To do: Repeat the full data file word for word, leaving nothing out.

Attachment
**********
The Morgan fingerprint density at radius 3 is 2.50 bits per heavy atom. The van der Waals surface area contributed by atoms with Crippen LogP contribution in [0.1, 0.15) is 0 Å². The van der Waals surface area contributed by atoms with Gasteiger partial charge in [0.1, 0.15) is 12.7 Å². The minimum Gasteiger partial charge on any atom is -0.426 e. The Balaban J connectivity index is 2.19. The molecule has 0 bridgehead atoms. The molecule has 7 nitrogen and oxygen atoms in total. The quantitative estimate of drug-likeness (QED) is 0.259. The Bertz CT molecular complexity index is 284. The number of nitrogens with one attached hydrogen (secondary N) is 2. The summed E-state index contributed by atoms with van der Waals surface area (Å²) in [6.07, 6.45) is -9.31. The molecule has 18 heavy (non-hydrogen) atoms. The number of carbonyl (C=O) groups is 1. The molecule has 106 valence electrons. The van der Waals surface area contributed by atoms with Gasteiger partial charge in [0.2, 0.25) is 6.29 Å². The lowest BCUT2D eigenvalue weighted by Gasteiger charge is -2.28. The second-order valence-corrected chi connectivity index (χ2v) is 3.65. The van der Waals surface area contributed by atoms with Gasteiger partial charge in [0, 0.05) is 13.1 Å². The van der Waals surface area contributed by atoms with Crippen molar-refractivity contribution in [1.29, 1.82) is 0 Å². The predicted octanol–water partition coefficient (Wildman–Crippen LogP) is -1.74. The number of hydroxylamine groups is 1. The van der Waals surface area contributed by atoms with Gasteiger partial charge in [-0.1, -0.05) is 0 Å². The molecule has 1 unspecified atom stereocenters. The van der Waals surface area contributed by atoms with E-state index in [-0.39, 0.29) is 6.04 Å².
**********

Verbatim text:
The Morgan fingerprint density at radius 3 is 2.50 bits per heavy atom. The van der Waals surface area contributed by atoms with Crippen LogP contribution in [0.1, 0.15) is 0 Å². The van der Waals surface area contributed by atoms with Gasteiger partial charge in [0.1, 0.15) is 12.7 Å². The minimum Gasteiger partial charge on any atom is -0.426 e. The Balaban J connectivity index is 2.19. The molecule has 0 bridgehead atoms. The molecule has 7 nitrogen and oxygen atoms in total. The quantitative estimate of drug-likeness (QED) is 0.259. The Bertz CT molecular complexity index is 284. The number of nitrogens with one attached hydrogen (secondary N) is 2. The summed E-state index contributed by atoms with van der Waals surface area (Å²) in [6.07, 6.45) is -9.31. The molecule has 18 heavy (non-hydrogen) atoms. The number of carbonyl (C=O) groups is 1. The molecule has 106 valence electrons. The van der Waals surface area contributed by atoms with Gasteiger partial charge in [0.2, 0.25) is 6.29 Å². The lowest BCUT2D eigenvalue weighted by Gasteiger charge is -2.28. The second-order valence-corrected chi connectivity index (χ2v) is 3.65. The van der Waals surface area contributed by atoms with Gasteiger partial charge in [0, 0.05) is 13.1 Å². The van der Waals surface area contributed by atoms with Crippen molar-refractivity contribution in [1.29, 1.82) is 0 Å². The predicted octanol–water partition coefficient (Wildman–Crippen LogP) is -1.74. The number of hydroxylamine groups is 1. The van der Waals surface area contributed by atoms with Gasteiger partial charge in [-0.1, -0.05) is 0 Å². The molecule has 1 unspecified atom stereocenters. The van der Waals surface area contributed by atoms with E-state index in [-0.39, 0.29) is 6.04 Å².